Dessert is always about pleasure (not because you’re still hungry), so ingredients are essential. I discovered the true taste of butter and cream as a child on my grandmothers’ farms in Normandy, and I still travel the world to find the best products possible.

Yann Couvreur

Pâtissier and chocolatier, Yann Couvreur Pâtisserie

I made this bûche with blue vanilla, a rare variety from the island of Réunion. Its taste is unique and its pod so delicate that I minced and folded it into the cake’s mousse. It sits on a base of roasted and slightly salted pecan nuts, a unique combination of flavors when paired with this vanilla. Because I don’t use coloring or gold leaf, I need to find a visually compelling shape while making sure each dinner guest gets an equal share, whether from the end or the center of the cake.

The chocolate shell, created with the designer Sébastien Servaire, is embossed with my brand’s logo, foxes. They symbolize the freedom I gained by opening my own pâtisserie after my experience in high-end restaurants. My parents owned a bookstore outside Paris, and I like that foxes are depicted as cunning and smart in Saint-Exupéry’s “The Little Prince” and La Fontaine’s “Fables.” And, well, I’m also a redhead.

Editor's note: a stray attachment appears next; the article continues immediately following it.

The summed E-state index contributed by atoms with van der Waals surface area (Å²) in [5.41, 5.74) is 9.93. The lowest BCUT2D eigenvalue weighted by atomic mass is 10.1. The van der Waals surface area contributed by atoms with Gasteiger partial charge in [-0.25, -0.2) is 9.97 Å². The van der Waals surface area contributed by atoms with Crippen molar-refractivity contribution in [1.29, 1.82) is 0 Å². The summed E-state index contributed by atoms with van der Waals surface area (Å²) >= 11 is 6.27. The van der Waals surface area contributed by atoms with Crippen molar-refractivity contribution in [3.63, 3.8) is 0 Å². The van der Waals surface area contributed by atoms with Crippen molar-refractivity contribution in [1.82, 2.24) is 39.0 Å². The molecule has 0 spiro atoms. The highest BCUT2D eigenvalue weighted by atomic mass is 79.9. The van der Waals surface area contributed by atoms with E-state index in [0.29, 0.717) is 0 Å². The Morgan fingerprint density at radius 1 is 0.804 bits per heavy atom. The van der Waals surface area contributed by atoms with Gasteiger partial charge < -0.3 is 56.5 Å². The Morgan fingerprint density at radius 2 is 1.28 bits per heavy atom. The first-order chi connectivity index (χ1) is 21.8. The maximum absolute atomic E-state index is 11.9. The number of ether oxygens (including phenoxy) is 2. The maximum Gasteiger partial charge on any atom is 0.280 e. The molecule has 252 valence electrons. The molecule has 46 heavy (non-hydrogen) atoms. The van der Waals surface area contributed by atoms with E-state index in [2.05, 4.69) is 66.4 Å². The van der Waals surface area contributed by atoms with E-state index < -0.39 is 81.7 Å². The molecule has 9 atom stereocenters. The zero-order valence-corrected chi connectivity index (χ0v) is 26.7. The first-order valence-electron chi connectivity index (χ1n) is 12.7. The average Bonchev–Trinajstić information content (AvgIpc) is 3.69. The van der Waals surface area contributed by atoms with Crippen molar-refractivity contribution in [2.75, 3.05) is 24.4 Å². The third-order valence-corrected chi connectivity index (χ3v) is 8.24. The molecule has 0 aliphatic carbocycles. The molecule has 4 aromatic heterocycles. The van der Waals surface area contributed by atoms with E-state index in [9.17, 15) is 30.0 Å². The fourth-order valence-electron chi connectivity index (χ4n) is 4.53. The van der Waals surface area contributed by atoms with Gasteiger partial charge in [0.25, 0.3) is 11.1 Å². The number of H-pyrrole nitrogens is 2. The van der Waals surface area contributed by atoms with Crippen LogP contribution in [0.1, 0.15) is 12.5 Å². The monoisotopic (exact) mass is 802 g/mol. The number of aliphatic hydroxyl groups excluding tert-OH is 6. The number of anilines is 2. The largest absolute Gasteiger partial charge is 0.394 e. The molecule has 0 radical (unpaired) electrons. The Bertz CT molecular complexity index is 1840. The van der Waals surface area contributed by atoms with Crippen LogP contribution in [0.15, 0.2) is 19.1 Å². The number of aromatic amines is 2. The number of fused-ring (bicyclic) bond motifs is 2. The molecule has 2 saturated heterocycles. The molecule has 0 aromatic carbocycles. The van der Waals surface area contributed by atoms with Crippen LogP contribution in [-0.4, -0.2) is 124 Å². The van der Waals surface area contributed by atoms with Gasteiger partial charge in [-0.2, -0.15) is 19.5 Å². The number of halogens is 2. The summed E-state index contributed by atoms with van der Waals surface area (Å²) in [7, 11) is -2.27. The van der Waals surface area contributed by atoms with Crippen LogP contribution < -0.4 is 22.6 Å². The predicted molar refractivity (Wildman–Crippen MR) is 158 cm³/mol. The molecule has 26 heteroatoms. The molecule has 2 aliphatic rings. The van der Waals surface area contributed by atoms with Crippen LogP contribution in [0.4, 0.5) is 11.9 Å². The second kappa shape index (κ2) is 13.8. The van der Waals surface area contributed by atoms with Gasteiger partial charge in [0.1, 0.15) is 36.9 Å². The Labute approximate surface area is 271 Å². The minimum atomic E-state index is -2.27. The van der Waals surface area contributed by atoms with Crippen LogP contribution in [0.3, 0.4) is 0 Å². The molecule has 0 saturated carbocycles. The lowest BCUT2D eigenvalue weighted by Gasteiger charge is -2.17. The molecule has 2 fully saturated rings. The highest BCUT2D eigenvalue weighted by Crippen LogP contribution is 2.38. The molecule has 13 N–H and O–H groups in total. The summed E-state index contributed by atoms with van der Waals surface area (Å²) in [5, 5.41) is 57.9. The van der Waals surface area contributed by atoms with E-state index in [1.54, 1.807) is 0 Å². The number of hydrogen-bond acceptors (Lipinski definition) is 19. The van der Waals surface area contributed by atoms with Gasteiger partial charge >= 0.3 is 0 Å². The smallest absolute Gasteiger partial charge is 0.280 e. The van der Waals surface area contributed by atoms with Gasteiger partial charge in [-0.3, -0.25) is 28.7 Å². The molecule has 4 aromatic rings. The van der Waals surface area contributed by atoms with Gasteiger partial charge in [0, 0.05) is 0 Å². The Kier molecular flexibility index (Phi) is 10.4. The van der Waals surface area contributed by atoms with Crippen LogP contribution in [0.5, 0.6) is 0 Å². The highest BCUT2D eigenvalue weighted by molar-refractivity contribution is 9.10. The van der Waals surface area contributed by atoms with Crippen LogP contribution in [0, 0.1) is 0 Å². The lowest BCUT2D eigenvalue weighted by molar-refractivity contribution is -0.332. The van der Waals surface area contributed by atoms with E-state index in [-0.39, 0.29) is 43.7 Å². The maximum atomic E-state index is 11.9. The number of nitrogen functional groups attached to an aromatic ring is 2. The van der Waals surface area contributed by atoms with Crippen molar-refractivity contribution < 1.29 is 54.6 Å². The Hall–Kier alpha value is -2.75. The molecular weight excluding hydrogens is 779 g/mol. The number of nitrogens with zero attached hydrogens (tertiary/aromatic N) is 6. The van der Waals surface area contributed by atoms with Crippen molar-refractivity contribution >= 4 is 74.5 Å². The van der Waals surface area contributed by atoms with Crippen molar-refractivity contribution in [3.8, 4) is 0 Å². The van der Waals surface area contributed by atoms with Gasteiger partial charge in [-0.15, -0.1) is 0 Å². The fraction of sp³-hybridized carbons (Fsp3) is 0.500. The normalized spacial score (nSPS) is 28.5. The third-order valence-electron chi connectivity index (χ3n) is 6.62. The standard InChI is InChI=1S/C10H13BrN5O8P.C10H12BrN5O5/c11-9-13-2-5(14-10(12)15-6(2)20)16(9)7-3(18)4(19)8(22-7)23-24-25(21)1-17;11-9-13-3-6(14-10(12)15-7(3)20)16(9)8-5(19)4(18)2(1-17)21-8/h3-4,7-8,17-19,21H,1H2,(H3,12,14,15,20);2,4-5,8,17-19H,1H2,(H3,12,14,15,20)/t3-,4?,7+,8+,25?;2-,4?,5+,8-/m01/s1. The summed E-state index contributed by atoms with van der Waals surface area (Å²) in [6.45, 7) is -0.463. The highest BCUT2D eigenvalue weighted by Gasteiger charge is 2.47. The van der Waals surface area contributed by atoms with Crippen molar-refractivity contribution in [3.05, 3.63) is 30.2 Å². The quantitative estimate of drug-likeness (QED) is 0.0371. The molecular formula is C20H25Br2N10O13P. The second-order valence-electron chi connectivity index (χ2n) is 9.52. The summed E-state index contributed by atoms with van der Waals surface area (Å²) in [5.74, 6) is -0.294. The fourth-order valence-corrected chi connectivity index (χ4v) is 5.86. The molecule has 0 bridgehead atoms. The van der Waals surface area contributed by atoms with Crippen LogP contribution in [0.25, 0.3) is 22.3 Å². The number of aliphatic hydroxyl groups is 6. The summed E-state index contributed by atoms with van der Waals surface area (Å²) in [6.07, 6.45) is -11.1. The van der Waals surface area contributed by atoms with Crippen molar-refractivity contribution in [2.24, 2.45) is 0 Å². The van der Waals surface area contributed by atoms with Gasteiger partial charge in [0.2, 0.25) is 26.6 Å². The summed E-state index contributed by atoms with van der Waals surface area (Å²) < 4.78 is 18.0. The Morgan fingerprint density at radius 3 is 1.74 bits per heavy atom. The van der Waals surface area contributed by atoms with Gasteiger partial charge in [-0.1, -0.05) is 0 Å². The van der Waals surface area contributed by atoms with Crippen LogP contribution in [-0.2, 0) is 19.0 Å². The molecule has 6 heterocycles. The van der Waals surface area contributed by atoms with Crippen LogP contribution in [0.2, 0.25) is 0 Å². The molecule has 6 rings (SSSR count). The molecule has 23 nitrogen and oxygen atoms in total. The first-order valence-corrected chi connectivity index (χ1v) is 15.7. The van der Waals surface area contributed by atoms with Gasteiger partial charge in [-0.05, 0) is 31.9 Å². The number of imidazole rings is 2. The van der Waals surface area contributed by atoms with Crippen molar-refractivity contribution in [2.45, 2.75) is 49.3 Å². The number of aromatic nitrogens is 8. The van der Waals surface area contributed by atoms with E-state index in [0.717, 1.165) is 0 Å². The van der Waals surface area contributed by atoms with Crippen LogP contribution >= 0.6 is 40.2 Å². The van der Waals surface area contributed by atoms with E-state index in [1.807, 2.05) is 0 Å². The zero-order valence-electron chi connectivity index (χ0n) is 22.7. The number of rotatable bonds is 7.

Pierre Hermé

Pâtissier and chocolatier, Pierre Hermé

The bûche I knew as a child in Alsace was the traditional rolled sponge cake with ganache and buttercream sold at my family’s pastry shop. Later, in Paris, I discovered it could have other shapes and ingredients.

I often make bûches from cakes I’ve made before, like the Ispahan. This year, however, I created entirely new ones, including a black-lemon bûche with boiled, then sun-dried lemons from Iran, which have a unique, almost spicy flavor. I added a twist of yellow lemon to the cream for acidity and extra freshness.

I enjoy working with single ingredients and mining them deeply for taste. I use sugar as a seasoning to highlight flavors rather than as a sweetener. But whatever the content, in my view a bûche should always be log-shaped.

Jimmy Mornet

Head pâtissier, Park Hyatt Paris-Vendôme